In a unanimous decision, the Court found the statute ‘‘constitutionally deficient for failure to provide the safeguards for freedom of speech and of the press that are requirements’’ of the First Amendment. Justice Brennan’s opinion carefully explained that there is always a balancing test between unlimited speech and the legitimate interests of the state; in matters of public interest and concerning public officials, he struck that balance on the side of free speech, with the exception of ‘‘recklessly false statements’’ made with ‘‘actual malice.’’ The Court considered the case, Brennan wrote, ‘‘against the background of a profound national commitment to the principle that debate on public issues should be uninhibited, robust and wide-open, and that it may well include vehement, caustic, and sometimes unpleasantly sharp attacks on government and public officials.’’ As Brennan wrote in another libel case, Garrison v. Louisiana (1964), ‘‘speech concerning public affairs is more than selfexpression; it is the essence of self-government.’’ In effect, the Court proposed a strategy, which has governed ever since, that extended the line of protection past the constitutional minimum all the way to facts, even false facts, to encourage the debate that democracy deems valuable.
Within a few years of this case, the law of libel had been effectively nationalized. While states could still control the procedural aspects of actions for libel, the substantive criteria had to conform to the Court’s ruling in Times and subsequent cases. If speech dealt with public officials and their conduct, it came within constitutional protection. In 1967, a majority of the Court applied the Times rule to public figures as well as to officials in Curtis Publishing Co. v. Butts and Associated Press v. Walker.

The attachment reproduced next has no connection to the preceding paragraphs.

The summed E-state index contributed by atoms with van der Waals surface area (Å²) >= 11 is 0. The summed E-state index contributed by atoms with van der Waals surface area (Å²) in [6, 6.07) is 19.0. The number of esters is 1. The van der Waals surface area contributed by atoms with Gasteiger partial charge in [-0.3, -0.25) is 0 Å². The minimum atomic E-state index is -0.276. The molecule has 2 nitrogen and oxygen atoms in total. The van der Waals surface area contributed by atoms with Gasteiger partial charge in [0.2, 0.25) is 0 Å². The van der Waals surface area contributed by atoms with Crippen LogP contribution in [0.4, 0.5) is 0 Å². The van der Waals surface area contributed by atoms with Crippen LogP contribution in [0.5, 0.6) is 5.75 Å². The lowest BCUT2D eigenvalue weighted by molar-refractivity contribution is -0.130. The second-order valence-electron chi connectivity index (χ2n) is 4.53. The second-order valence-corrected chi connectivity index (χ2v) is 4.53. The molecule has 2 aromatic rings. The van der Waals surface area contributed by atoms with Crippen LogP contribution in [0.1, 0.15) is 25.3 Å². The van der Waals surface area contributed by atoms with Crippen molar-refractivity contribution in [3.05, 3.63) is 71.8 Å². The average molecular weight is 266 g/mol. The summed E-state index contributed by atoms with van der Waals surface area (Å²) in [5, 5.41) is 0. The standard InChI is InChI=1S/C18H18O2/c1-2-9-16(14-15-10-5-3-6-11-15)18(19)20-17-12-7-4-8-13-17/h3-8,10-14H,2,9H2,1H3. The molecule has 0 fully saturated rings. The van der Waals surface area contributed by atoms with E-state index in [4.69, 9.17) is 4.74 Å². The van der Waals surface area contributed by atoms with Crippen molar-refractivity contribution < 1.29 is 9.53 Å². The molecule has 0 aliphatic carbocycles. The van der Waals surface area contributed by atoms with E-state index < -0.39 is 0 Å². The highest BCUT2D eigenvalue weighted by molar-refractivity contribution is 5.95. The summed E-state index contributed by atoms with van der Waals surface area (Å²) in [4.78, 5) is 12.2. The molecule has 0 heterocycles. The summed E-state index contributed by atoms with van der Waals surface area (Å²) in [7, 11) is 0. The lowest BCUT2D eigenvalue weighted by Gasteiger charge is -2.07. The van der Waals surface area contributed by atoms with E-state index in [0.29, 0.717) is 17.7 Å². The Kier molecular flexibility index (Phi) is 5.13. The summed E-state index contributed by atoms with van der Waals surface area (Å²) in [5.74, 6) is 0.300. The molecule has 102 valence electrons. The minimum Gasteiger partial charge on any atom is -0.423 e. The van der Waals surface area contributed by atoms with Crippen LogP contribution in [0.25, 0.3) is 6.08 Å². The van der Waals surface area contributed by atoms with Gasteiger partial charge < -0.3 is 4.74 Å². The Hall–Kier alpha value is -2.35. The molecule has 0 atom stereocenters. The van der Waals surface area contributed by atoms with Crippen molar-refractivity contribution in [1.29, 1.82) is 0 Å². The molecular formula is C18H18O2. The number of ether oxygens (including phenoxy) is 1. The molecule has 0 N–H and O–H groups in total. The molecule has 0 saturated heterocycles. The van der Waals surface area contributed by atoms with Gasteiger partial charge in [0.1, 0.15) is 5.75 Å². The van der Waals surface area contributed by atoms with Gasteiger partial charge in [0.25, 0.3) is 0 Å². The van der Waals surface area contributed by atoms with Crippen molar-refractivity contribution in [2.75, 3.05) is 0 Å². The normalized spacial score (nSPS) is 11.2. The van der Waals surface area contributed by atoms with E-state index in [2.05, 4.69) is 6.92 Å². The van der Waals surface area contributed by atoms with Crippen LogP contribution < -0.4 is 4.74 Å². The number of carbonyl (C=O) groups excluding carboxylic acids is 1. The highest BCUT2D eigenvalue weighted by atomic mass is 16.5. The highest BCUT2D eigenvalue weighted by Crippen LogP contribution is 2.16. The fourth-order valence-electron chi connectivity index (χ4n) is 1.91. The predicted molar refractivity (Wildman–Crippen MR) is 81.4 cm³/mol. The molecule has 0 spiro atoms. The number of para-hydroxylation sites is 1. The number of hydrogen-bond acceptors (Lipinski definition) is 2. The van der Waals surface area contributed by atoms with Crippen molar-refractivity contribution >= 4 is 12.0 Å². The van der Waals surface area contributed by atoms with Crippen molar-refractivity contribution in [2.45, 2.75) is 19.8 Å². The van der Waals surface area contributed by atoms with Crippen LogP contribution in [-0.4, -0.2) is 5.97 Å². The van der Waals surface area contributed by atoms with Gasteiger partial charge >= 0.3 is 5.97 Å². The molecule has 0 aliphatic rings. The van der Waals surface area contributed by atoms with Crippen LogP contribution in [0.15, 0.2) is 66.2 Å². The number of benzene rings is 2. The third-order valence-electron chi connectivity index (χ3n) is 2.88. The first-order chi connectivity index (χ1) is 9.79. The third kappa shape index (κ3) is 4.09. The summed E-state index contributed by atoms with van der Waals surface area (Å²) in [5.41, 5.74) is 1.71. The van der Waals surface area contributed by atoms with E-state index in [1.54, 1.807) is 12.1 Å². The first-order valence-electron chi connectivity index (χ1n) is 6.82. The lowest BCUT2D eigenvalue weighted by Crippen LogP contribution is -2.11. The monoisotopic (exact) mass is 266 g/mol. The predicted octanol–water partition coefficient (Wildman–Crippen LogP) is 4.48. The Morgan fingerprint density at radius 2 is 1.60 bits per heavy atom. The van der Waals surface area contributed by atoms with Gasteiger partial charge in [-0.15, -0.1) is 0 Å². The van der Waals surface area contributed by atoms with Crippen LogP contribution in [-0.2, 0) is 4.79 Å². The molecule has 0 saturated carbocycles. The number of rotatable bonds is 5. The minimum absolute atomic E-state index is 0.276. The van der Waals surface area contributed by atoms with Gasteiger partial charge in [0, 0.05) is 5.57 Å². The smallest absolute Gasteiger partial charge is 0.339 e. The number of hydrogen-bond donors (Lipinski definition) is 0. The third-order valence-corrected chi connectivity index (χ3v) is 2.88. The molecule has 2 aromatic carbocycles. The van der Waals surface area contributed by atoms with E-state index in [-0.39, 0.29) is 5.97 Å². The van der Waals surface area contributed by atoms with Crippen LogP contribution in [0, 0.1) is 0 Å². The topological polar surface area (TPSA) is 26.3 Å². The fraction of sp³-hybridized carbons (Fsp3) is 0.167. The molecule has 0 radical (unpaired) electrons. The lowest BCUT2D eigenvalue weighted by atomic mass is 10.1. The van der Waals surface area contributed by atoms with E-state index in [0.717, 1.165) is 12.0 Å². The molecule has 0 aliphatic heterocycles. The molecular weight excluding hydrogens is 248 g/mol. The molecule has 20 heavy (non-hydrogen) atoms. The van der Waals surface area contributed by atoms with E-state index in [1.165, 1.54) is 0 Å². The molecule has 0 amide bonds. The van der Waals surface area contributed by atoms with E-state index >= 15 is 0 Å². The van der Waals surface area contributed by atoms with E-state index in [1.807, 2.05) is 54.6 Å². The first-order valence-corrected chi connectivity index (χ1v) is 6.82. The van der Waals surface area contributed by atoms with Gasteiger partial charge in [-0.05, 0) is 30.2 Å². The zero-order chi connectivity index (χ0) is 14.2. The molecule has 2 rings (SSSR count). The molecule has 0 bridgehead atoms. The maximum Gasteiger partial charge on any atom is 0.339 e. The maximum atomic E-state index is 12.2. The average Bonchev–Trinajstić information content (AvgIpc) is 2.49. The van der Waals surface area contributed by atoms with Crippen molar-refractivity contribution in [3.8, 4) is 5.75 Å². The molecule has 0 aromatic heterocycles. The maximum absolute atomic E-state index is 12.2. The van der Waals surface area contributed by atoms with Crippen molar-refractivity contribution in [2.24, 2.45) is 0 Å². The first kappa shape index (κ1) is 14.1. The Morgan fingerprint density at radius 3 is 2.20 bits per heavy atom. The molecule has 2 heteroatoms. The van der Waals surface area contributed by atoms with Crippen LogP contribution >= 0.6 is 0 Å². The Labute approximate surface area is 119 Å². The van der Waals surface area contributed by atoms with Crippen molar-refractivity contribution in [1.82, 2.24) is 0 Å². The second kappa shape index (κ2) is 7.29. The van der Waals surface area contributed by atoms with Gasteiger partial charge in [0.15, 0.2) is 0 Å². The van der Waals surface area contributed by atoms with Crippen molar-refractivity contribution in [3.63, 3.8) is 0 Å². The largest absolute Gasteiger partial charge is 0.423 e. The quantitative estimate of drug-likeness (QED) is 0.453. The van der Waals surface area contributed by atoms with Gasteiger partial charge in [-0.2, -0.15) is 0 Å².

Obscenity, like libel, had long been considered outside First Amendment protection and subject to state control. The Supreme Court’s first encounter with obscenity came in a little noticed case at the beginning of the 1956 term, Butler v. Michigan, in which Justice Frankfurter threw out a state statute as a violation of freedom of the press. The law banned books containing obscene, immoral, or lewd language for their potentially harmful effect on youth. ‘‘Surely this is to burn the house to roast the pig,’’ wrote Frankfurter. The law ‘‘would reduce the adult population of Michigan to reading what is fit for children.’’ Although the case put forward no judicial standards by which to judge the obscene, it did make clear that the older, Victorian values could not be sustained in a First Amendment challenge.